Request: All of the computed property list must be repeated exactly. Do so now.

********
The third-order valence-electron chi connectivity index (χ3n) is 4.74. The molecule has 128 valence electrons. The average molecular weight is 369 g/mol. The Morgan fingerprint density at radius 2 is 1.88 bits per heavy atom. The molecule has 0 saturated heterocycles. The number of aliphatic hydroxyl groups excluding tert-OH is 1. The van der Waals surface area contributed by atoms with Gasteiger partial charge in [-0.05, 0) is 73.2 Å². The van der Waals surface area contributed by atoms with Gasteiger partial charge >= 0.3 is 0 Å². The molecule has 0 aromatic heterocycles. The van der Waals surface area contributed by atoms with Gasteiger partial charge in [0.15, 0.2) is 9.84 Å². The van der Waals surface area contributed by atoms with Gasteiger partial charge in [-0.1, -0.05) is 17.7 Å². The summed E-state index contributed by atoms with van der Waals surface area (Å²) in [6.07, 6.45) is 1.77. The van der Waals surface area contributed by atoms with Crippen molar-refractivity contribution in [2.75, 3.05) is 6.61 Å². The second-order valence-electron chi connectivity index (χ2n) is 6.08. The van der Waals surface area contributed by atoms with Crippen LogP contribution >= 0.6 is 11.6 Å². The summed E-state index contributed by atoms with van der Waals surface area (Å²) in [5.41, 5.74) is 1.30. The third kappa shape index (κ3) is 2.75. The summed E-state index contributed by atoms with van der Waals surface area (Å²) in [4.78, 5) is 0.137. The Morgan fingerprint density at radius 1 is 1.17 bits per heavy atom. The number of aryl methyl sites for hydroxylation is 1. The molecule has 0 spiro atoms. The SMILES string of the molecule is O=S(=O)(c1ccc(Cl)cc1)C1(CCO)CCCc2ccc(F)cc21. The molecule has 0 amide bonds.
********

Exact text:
The third-order valence-electron chi connectivity index (χ3n) is 4.74. The molecule has 128 valence electrons. The average molecular weight is 369 g/mol. The Morgan fingerprint density at radius 2 is 1.88 bits per heavy atom. The molecule has 0 saturated heterocycles. The number of aliphatic hydroxyl groups excluding tert-OH is 1. The van der Waals surface area contributed by atoms with Gasteiger partial charge in [-0.05, 0) is 73.2 Å². The van der Waals surface area contributed by atoms with Gasteiger partial charge >= 0.3 is 0 Å². The molecule has 0 aromatic heterocycles. The van der Waals surface area contributed by atoms with Gasteiger partial charge in [0.15, 0.2) is 9.84 Å². The van der Waals surface area contributed by atoms with Gasteiger partial charge in [-0.1, -0.05) is 17.7 Å². The summed E-state index contributed by atoms with van der Waals surface area (Å²) in [6.07, 6.45) is 1.77. The van der Waals surface area contributed by atoms with Crippen molar-refractivity contribution in [2.75, 3.05) is 6.61 Å². The second-order valence-electron chi connectivity index (χ2n) is 6.08. The van der Waals surface area contributed by atoms with Crippen LogP contribution >= 0.6 is 11.6 Å². The summed E-state index contributed by atoms with van der Waals surface area (Å²) in [5.41, 5.74) is 1.30. The third kappa shape index (κ3) is 2.75. The summed E-state index contributed by atoms with van der Waals surface area (Å²) in [4.78, 5) is 0.137. The Morgan fingerprint density at radius 1 is 1.17 bits per heavy atom. The number of aryl methyl sites for hydroxylation is 1. The molecule has 0 spiro atoms. The SMILES string of the molecule is O=S(=O)(c1ccc(Cl)cc1)C1(CCO)CCCc2ccc(F)cc21. The molecule has 0 amide bonds.